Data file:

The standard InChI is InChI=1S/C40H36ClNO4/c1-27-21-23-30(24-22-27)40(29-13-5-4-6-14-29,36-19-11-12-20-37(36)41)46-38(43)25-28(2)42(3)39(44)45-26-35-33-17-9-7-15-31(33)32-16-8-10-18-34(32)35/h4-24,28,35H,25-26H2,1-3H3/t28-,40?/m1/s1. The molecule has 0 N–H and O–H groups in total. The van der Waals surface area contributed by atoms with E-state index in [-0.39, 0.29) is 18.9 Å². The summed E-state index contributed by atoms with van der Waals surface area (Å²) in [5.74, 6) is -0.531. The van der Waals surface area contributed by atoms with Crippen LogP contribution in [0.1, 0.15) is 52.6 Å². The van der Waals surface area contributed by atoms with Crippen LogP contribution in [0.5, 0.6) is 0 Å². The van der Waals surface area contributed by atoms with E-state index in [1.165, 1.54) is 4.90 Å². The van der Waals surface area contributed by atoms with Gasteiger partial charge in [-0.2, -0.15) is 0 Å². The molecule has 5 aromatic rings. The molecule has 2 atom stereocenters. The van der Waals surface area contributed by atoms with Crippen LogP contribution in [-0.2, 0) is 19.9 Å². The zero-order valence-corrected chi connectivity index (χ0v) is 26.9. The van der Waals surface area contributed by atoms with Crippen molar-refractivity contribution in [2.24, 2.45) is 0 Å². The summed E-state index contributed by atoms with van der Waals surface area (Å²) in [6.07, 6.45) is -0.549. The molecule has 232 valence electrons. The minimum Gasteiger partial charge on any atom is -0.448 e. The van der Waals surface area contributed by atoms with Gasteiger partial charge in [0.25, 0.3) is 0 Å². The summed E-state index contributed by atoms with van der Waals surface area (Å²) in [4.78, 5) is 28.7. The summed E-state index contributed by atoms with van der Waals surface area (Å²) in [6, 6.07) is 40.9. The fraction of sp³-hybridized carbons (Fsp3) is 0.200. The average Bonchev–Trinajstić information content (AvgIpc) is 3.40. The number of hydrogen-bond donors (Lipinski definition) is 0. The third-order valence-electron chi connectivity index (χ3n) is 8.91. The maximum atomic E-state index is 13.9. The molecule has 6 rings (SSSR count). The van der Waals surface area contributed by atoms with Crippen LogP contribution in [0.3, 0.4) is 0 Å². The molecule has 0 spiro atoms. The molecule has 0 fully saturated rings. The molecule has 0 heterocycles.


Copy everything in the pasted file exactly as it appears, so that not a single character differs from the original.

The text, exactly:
The standard InChI is InChI=1S/C40H36ClNO4/c1-27-21-23-30(24-22-27)40(29-13-5-4-6-14-29,36-19-11-12-20-37(36)41)46-38(43)25-28(2)42(3)39(44)45-26-35-33-17-9-7-15-31(33)32-16-8-10-18-34(32)35/h4-24,28,35H,25-26H2,1-3H3/t28-,40?/m1/s1. The molecule has 0 N–H and O–H groups in total. The van der Waals surface area contributed by atoms with E-state index in [-0.39, 0.29) is 18.9 Å². The summed E-state index contributed by atoms with van der Waals surface area (Å²) in [5.74, 6) is -0.531. The van der Waals surface area contributed by atoms with Crippen LogP contribution in [0.1, 0.15) is 52.6 Å². The van der Waals surface area contributed by atoms with Crippen LogP contribution in [0.5, 0.6) is 0 Å². The van der Waals surface area contributed by atoms with E-state index in [1.165, 1.54) is 4.90 Å². The van der Waals surface area contributed by atoms with Gasteiger partial charge in [-0.2, -0.15) is 0 Å². The molecule has 5 aromatic rings. The molecule has 2 atom stereocenters. The van der Waals surface area contributed by atoms with Crippen LogP contribution in [-0.2, 0) is 19.9 Å². The zero-order valence-corrected chi connectivity index (χ0v) is 26.9. The van der Waals surface area contributed by atoms with Crippen molar-refractivity contribution in [2.24, 2.45) is 0 Å². The summed E-state index contributed by atoms with van der Waals surface area (Å²) in [6.07, 6.45) is -0.549. The molecule has 232 valence electrons. The minimum Gasteiger partial charge on any atom is -0.448 e. The van der Waals surface area contributed by atoms with Gasteiger partial charge in [0.25, 0.3) is 0 Å². The summed E-state index contributed by atoms with van der Waals surface area (Å²) in [4.78, 5) is 28.7. The summed E-state index contributed by atoms with van der Waals surface area (Å²) in [6, 6.07) is 40.9. The fraction of sp³-hybridized carbons (Fsp3) is 0.200. The average Bonchev–Trinajstić information content (AvgIpc) is 3.40. The number of hydrogen-bond donors (Lipinski definition) is 0. The third-order valence-electron chi connectivity index (χ3n) is 8.91. The maximum atomic E-state index is 13.9. The molecule has 6 rings (SSSR count). The van der Waals surface area contributed by atoms with Crippen LogP contribution in [0.3, 0.4) is 0 Å². The molecule has 0 spiro atoms. The molecule has 0 fully saturated rings. The molecule has 0 heterocycles.